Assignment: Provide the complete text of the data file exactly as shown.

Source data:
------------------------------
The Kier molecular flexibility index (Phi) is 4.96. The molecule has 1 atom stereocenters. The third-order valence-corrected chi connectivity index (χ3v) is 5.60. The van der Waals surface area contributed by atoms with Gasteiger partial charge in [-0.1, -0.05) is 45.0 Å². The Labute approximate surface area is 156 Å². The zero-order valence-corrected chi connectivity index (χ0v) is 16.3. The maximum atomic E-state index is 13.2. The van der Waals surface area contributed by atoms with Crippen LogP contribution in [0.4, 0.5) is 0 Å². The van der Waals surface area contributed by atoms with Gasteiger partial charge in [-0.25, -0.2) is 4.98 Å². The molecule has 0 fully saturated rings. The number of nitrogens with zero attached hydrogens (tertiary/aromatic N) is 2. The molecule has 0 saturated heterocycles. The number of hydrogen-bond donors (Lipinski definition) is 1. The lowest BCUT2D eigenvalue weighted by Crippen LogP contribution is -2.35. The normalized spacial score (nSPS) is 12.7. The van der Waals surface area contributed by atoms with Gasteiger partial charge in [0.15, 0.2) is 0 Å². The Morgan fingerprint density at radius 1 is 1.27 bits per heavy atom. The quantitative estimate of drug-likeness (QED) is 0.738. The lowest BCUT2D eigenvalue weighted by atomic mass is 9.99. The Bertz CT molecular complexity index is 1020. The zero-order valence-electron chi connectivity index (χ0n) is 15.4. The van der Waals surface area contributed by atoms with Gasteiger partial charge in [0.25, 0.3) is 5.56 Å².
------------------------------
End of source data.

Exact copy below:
The Kier molecular flexibility index (Phi) is 4.96. The molecule has 1 atom stereocenters. The third-order valence-corrected chi connectivity index (χ3v) is 5.60. The van der Waals surface area contributed by atoms with Gasteiger partial charge in [-0.1, -0.05) is 45.0 Å². The Labute approximate surface area is 156 Å². The zero-order valence-corrected chi connectivity index (χ0v) is 16.3. The maximum atomic E-state index is 13.2. The van der Waals surface area contributed by atoms with Crippen LogP contribution in [0.4, 0.5) is 0 Å². The van der Waals surface area contributed by atoms with Gasteiger partial charge in [-0.25, -0.2) is 4.98 Å². The molecule has 0 fully saturated rings. The number of nitrogens with zero attached hydrogens (tertiary/aromatic N) is 2. The molecule has 0 saturated heterocycles. The number of hydrogen-bond donors (Lipinski definition) is 1. The lowest BCUT2D eigenvalue weighted by Crippen LogP contribution is -2.35. The normalized spacial score (nSPS) is 12.7. The van der Waals surface area contributed by atoms with Gasteiger partial charge in [0.15, 0.2) is 0 Å². The Morgan fingerprint density at radius 1 is 1.27 bits per heavy atom. The quantitative estimate of drug-likeness (QED) is 0.738. The lowest BCUT2D eigenvalue weighted by atomic mass is 9.99. The Bertz CT molecular complexity index is 1020. The zero-order valence-electron chi connectivity index (χ0n) is 15.4. The van der Waals surface area contributed by atoms with Gasteiger partial charge in [0.25, 0.3) is 5.56 Å².